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Bye Bye, Bivalve: Dollar Oysters Are Rarely a Dollar Anymore

The once-ubiquitous, delicious "loss leader" is getting tougher to find in NYC.

8:50 AM EDT on October 5, 2022

Two people shuck and eat oysters on a picnic table in the setting sun.

(Charlotte Harrison / Unsplash)

In 2017, I had my very first oyster at a happy hour at Osamil in Koreatown after work. It was a briny revelation, slurped with cold white wine, french fries and a favorite coworker. They cost a dollar each, and I was easily talked into a dozen—they barely made a dent in my nonprofit worker salary. It was a formative experience, a continuation of the long relationship that we New Yorkers have with these tasty bivalves.

But the dollar oyster is endangered. Roundups of oyster happy hours now rarely feature dollar deals. Eater's Dollar Oyster Map has not been updated since 2019. Even Osamil has shifted to a drinks-only happy hour, and serves full-priced oysters at $18 for a half dozen.

Low-cost oysters are perhaps the most famous kind of loss leader, a gateway to lucrative alcohol sales and other dishes with higher profit margins as a quick happy hour might turn into a two-hour meal. But running a restaurant has gotten far more expensive thanks to inflation and supply chain issues, and steeply discounted oysters aren't a practical program for many places, especially when higher-priced oysters remain incredibly popular. 

And with restaurants operating with smaller teams than before the pandemic, menus are getting simpler. The $4 oyster is sold as a luxury in a way the dollar oyster wasn't.

"The dollar oyster is a vestige," said chef Thom Chun of Grand Army in Downtown Brooklyn. Grand Army had a dollar oyster happy hour from shortly after opening in 2015 until March 2020. When the restaurant reopened for outdoor dining in June 2020, it shifted to a $25 per dozen deal, which is offered from 5 to 6 p.m. on weekdays and 2 to 4 p.m on weekends.

According to Chun, there are a few reasons for the price adjustment, including the difficulty of sourcing a quality oyster for less than 50 cents apiece.

"We don't want to find the cheapest oyster possible just to hit this benchmark and to follow a tradition that maybe it’s time to change, with rising costs across the board," Chun said. "There's no question that we'd probably get more business through our doors with $1 oysters. But we have a reputation for great seafood, and that's the identity we want to commit to instead of this old-school dollar happy hour."

Chun says their current happy hour remains "a great way to get people in the door and show there are other things we can do," but that they break even on costs with the $2 oysters.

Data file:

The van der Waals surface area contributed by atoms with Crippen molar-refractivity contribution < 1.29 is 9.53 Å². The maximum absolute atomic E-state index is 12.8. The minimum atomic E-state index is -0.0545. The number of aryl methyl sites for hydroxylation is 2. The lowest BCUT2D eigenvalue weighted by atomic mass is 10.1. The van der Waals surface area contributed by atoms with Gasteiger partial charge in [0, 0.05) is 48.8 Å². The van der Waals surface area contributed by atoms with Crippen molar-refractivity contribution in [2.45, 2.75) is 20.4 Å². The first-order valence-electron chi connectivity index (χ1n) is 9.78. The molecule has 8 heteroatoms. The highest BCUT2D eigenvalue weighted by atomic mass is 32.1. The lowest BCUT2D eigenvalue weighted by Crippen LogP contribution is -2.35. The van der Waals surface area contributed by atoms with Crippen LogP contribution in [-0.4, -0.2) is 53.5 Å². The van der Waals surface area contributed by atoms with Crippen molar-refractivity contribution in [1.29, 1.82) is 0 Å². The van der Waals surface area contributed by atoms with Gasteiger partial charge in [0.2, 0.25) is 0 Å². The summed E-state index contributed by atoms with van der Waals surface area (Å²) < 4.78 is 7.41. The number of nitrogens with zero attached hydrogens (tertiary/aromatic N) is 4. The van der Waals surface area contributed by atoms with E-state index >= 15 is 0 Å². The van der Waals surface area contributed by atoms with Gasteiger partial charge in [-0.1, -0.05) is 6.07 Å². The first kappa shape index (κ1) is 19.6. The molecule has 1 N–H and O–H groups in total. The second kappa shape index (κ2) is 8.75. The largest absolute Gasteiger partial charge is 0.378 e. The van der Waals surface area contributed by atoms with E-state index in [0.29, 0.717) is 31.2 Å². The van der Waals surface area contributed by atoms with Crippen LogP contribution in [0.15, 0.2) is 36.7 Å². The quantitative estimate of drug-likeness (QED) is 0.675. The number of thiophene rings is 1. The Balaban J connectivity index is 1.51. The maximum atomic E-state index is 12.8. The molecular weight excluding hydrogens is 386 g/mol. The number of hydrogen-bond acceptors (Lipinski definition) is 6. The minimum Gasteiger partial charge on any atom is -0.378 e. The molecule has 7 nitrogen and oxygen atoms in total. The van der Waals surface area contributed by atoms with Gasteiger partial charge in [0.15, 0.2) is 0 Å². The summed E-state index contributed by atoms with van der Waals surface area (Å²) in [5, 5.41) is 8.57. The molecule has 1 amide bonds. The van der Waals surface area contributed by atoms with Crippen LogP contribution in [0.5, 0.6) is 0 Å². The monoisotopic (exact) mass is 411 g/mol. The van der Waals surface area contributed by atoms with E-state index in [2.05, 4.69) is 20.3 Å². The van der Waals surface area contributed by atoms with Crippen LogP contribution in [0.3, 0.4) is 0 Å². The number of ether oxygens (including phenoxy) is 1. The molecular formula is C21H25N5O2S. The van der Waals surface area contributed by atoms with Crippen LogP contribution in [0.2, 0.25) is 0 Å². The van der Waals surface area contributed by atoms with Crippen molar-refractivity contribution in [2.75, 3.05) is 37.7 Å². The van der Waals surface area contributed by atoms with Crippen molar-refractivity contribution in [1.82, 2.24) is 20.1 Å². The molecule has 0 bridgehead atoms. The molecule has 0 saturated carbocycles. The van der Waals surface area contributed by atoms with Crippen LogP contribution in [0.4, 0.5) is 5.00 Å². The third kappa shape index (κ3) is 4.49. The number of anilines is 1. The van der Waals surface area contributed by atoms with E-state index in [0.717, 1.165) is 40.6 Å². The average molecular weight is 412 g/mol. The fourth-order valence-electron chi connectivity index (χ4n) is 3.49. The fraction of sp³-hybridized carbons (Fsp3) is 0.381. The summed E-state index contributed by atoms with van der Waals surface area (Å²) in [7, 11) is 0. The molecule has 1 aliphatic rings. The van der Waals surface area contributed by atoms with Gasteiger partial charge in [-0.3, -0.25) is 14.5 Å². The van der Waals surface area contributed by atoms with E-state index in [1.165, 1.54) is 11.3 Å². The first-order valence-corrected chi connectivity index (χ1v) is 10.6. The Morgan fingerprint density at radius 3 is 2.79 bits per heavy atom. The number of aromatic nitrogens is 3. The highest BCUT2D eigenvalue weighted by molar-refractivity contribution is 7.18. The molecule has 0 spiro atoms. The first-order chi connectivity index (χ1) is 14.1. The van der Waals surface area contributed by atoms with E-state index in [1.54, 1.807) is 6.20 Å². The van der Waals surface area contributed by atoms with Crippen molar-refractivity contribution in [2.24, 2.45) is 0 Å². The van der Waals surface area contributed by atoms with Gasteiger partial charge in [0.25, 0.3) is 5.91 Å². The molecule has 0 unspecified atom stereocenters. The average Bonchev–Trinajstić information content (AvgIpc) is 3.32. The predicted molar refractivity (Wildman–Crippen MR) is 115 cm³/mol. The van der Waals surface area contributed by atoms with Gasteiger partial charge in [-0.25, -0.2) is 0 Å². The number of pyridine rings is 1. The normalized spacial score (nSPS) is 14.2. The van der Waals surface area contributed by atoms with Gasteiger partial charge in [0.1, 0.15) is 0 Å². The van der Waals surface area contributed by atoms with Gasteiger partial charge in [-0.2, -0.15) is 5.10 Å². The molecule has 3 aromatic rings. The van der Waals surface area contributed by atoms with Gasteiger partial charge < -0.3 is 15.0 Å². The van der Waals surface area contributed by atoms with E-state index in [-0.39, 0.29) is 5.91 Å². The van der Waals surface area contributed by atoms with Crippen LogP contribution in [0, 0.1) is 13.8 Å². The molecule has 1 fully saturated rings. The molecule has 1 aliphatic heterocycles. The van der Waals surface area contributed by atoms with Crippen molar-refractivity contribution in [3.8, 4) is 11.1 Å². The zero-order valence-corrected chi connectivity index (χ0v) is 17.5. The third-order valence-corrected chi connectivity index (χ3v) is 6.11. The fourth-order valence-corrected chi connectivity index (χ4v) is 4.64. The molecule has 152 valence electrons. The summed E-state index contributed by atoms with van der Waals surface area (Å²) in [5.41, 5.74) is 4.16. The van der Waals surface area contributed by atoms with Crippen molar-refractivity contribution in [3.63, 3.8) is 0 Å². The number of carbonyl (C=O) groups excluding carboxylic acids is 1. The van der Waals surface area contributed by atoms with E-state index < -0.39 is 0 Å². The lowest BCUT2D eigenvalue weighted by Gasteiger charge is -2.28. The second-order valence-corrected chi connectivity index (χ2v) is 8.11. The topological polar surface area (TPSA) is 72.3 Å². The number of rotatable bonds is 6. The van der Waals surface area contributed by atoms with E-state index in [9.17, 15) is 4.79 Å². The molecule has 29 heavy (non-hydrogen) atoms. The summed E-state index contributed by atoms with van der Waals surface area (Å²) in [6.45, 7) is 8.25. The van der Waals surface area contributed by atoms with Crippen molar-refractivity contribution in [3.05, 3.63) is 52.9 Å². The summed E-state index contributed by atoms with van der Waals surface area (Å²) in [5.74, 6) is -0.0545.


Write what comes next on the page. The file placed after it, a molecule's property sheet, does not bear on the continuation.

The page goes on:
Union Square Cafe's dollar oyster happy hour used to feel like one of the city's best-kept secrets, considering that their dinnertime price was $4. But when the restaurant opened after the pandemic shutdown, they raised their price to $24 for a half dozen. "We're certainly not ruling out a return to a more traditional happy hour in the future," general manager Denez Moss told us.

In Williamsburg, Maison Premiere, which once had a dollar oyster happy hour worthy of coverage in the New York Times, eliminated it when they reopened in June 2021. Now, you can get East and West Coast varieties from $1.75 to $4.75 per oyster.

"Rather than limiting our oyster happy hour to a 3-hour window on weekdays, we now offer 3 varieties of oysters every day, all day, for $1.75 until sold out," the restaurant's ownership wrote in a statement. "In addition to passing along an excellent product at an excellent price, this still enables us to pay our staff competitively while sustainably supporting our beloved oyster farmers and precious aquatic resources."

Many former dollar oyster hotspots like Mermaid Inn, Goodnight Sonny, and Flex Mussels are now charging $1.25, $1.50, or $2, though it doesn't seem to be hurting demand. On a recent Friday afternoon, I attempted to get $1.25 oysters at Mermaid Inn in Greenwich Village. The restaurant opened at 4:30 and when we arrived at 4:38, there was a line around the corner.

But the dollar oyster isn't completely dead. It's still available at The Ten Bells in the Lower East Side and Bushwick, at Ama in the East Village, and at Lighthouse in Williamsburg. 

Tommy Mendes, a co-owner of Bar Belly in the Lower East Side, has no plan to raise prices for its dollar oyster happy hour, which started when the place opened in 2012 and is advertised in its Instagram bio. "I associate it with when you buy a newspaper, [the bodega] might make three cents on it, but it's everything else you buy when you get that paper," Mendes said. "It works for us."

When Bar Belly reopened for indoor dining after the 2020 shutdown, the oyster happy hour, which typically features Chesapeake oysters—Mendes said there's no way he could offer West Coast oysters for a dollar—returned as well. 

Mendes sees many customers stay past happy hour and become returning customers. The shells from happy hour are collected by the Billion Oyster Project, which works to restore reefs in New York harbor.

"The oysters are a big hook," Mendes says. "I can't tell you how many emails and phone calls I get about oysters. You see people that are not regular clients, but they're here for the dollar oysters."

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